Anyone who loves movies should appreciate that a big part of this film is dedicated to young filmakers trying to put together a movie. Chuck, the kid directing the zombie movie within a movie, is conversant in story telling. He has an idea of what production value means and he cares about the performances of his friends, the amateur actors of his movie. Joe, is our main character and hero. He is a jack of all trades on the movie set and does whatever his friend needs him to do, the perfect production assistant. The idea of trying to accomplish something good with very little resources, is something all film students will recognize. The location is exactly right, it looks like it could be Ohio, without having to run to Canada to film the town. The music soundtrack is populated with songs that would be mixed very much the way they were in this film, a power pop rocker, followed by a disco themed New Wave dance tune and then throw in some ELO. Abrams is probably aping himself with these characters since he is of the right age and place to be one of them. His recall of the spirit of the times rings pretty accurately.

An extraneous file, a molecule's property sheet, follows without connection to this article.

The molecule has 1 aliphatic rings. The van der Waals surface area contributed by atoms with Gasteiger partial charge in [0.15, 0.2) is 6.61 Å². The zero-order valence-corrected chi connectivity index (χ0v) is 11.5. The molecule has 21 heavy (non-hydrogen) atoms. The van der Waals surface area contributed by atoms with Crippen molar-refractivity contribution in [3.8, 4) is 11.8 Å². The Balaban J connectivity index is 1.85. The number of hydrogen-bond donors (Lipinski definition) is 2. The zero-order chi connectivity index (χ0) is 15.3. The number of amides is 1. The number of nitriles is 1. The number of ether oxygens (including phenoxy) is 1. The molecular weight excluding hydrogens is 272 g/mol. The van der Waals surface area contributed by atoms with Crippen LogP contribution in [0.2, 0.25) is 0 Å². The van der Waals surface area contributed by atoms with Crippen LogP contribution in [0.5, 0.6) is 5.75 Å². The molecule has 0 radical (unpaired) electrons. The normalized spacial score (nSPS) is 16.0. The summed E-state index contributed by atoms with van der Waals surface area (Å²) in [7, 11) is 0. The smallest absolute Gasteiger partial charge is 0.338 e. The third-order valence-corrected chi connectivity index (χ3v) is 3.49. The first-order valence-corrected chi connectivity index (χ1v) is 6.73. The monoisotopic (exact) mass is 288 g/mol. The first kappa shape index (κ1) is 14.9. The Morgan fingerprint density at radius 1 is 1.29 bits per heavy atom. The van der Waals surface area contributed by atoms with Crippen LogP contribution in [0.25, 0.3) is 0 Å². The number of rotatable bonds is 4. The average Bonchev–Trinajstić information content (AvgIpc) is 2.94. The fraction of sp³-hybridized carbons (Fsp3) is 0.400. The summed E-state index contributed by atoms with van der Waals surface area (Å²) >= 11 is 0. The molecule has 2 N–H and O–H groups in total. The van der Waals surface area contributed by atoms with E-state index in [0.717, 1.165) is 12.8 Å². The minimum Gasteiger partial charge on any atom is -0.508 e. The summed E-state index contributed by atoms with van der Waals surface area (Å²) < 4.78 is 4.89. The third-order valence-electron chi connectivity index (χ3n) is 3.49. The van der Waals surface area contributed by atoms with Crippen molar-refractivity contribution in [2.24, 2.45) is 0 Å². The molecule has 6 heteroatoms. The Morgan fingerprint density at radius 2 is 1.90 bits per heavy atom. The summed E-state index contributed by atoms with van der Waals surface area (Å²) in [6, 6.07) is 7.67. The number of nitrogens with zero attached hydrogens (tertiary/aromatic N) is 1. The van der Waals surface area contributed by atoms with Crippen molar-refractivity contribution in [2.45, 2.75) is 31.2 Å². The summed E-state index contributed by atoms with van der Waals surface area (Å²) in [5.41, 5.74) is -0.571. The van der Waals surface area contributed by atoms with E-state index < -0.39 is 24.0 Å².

There are only a couple of reservations that I have about the film. I know it is a long standing practice to make the military the bad guy in science fiction films. Those movies like "The Day the Earth Stood Still" or even "E.T." showed authorities as the real danger to us. Those dangers seem to occur not because of maliciousness but out of ignorance or a misguided way of trying to manage a problem. This movie makes the military, in particular the Air Force, evil. The colonel in charge is not just a bureaucrat, he is single minded and mostly indifferent to the people he swore an oath to defend. I don't know how they could crack the nut of the story without having an organization like this in charge, but the reckless way the Air Force is referred to left me saddened that some kid somewhere is going to think that is what soldiers and airmen are like. It bugs me. The other element that I thought was a bit weak was the quickness of the resolution of the story. There are seeds planted of course, early in the film, but they germinate much too quickly in the last fifteen minutes of the film. Everything else was well developed, from the bitterness of the two dads, to the romance that is hinted at from the beginning. I think there is five more minutes of story needed to work out the resolution with the "secret" in the story and the adult characters. Other than these two things the movie is pitch perfect.